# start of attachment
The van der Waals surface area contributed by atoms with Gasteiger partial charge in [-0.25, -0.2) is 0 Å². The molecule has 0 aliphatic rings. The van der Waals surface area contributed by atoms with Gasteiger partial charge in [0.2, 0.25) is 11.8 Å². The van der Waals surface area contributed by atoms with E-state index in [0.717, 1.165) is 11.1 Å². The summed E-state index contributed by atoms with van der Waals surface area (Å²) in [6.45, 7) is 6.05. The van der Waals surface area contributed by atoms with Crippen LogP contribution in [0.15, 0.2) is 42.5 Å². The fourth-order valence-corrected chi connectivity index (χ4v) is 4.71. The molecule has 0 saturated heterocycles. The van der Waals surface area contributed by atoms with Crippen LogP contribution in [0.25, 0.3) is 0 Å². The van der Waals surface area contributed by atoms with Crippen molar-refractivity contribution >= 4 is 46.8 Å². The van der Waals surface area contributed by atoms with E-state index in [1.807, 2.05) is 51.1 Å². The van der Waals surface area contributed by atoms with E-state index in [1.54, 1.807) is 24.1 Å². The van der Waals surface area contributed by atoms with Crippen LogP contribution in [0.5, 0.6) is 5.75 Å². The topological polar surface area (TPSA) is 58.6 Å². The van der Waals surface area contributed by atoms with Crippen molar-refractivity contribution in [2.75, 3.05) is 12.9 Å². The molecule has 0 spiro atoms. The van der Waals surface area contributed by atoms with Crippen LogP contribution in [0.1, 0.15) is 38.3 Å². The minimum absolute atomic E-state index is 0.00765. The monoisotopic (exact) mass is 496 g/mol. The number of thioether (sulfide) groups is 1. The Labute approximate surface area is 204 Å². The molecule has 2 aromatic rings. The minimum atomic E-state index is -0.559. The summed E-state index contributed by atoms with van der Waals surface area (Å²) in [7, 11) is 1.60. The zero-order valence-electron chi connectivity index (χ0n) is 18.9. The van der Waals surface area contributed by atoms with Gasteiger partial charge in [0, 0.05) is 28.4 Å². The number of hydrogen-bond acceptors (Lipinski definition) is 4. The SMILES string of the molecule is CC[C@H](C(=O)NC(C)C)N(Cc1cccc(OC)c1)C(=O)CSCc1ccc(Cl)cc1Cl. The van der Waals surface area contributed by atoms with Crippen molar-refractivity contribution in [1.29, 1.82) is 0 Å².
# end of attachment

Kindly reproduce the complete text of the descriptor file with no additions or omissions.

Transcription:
The van der Waals surface area contributed by atoms with Gasteiger partial charge in [-0.25, -0.2) is 0 Å². The molecule has 0 aliphatic rings. The van der Waals surface area contributed by atoms with Gasteiger partial charge in [0.2, 0.25) is 11.8 Å². The van der Waals surface area contributed by atoms with E-state index in [0.717, 1.165) is 11.1 Å². The summed E-state index contributed by atoms with van der Waals surface area (Å²) in [6.45, 7) is 6.05. The van der Waals surface area contributed by atoms with Crippen LogP contribution in [0.15, 0.2) is 42.5 Å². The fourth-order valence-corrected chi connectivity index (χ4v) is 4.71. The molecule has 0 saturated heterocycles. The van der Waals surface area contributed by atoms with Crippen LogP contribution in [0.25, 0.3) is 0 Å². The van der Waals surface area contributed by atoms with Crippen molar-refractivity contribution >= 4 is 46.8 Å². The van der Waals surface area contributed by atoms with E-state index in [1.807, 2.05) is 51.1 Å². The van der Waals surface area contributed by atoms with E-state index in [1.54, 1.807) is 24.1 Å². The van der Waals surface area contributed by atoms with Crippen LogP contribution in [0.5, 0.6) is 5.75 Å². The topological polar surface area (TPSA) is 58.6 Å². The van der Waals surface area contributed by atoms with Crippen molar-refractivity contribution in [2.75, 3.05) is 12.9 Å². The molecule has 0 spiro atoms. The van der Waals surface area contributed by atoms with Crippen LogP contribution in [0.1, 0.15) is 38.3 Å². The minimum absolute atomic E-state index is 0.00765. The monoisotopic (exact) mass is 496 g/mol. The number of thioether (sulfide) groups is 1. The Labute approximate surface area is 204 Å². The molecule has 2 aromatic rings. The minimum atomic E-state index is -0.559. The summed E-state index contributed by atoms with van der Waals surface area (Å²) in [7, 11) is 1.60. The zero-order valence-electron chi connectivity index (χ0n) is 18.9. The van der Waals surface area contributed by atoms with Gasteiger partial charge in [0, 0.05) is 28.4 Å². The number of hydrogen-bond acceptors (Lipinski definition) is 4. The SMILES string of the molecule is CC[C@H](C(=O)NC(C)C)N(Cc1cccc(OC)c1)C(=O)CSCc1ccc(Cl)cc1Cl. The van der Waals surface area contributed by atoms with Crippen molar-refractivity contribution in [1.29, 1.82) is 0 Å².